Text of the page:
David Gelernter contemplates the state of the Internet:

Nowness is one of the most important cultural phenomena of the modern age: the western world’s attention shifted gradually from the deep but narrow domain of one family or village and its history to the (broader but shallower) domains of the larger community, the nation, the world. The cult of celebrity, the importance of opinion polls, the decline in the teaching and learning of history, the uniformity of opinions and attitudes in academia and other educated elites they are all part of one phenomenon. Nowness ignores all other moments but this.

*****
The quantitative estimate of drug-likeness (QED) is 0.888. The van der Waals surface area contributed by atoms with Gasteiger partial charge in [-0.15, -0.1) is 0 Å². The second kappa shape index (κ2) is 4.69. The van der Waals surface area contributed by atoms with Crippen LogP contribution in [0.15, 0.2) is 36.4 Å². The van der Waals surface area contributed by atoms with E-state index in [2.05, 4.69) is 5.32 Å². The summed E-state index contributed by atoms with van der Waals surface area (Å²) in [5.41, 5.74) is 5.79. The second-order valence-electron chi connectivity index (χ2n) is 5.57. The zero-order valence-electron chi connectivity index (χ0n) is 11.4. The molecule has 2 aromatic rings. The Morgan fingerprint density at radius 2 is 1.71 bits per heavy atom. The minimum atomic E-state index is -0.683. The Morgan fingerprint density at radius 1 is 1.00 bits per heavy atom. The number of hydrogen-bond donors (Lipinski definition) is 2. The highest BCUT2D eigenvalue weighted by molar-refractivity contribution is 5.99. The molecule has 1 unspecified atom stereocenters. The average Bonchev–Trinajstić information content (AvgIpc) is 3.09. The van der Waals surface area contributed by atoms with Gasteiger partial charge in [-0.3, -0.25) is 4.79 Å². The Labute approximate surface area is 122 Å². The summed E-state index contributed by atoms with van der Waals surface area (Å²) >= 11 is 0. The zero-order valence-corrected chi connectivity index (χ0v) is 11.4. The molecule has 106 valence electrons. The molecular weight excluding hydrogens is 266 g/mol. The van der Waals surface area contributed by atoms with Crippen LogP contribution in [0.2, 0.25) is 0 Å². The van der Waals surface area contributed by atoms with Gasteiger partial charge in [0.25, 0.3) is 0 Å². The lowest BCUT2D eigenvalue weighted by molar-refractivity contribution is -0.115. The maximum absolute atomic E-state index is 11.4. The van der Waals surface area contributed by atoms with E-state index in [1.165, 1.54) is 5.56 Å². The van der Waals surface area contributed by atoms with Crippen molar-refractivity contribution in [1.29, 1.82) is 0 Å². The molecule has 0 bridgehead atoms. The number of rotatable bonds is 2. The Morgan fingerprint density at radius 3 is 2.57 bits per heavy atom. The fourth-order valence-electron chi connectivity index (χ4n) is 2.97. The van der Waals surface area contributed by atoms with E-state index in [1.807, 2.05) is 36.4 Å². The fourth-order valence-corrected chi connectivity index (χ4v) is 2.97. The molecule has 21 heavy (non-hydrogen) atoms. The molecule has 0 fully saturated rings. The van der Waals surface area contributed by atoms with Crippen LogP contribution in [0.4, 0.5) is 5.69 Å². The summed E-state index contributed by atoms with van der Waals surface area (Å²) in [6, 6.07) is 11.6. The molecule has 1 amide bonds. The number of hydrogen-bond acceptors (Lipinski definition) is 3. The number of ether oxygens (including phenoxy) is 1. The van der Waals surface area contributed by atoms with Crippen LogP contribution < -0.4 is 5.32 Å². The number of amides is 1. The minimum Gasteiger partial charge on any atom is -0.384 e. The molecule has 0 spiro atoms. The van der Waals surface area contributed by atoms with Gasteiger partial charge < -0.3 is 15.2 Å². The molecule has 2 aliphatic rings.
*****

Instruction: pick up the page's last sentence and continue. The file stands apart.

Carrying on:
Nick Carr:

But, [Gelernter] suggests, we can correct that bias.

We can turn the realtime stream into a “lifestream,” tended by historians, along which the past will crystallize into rich, digital deposits of knowledge. We will leap beyond Web 2.0 to "the post-Web," where all the views are long. It’s a pretty vision. I wish I could believe it.

There are times when human beings are able to correct the bias of a technology. There are other times when we make the bias of an instrument our own. Everything we've seen in the development of the Net over the past 20 years, and, indeed, in the development of mass media over the past 50 years, indicates that what we’re seeing today is an example of the latter phenomenon. We are choosing nowness over ripeness.

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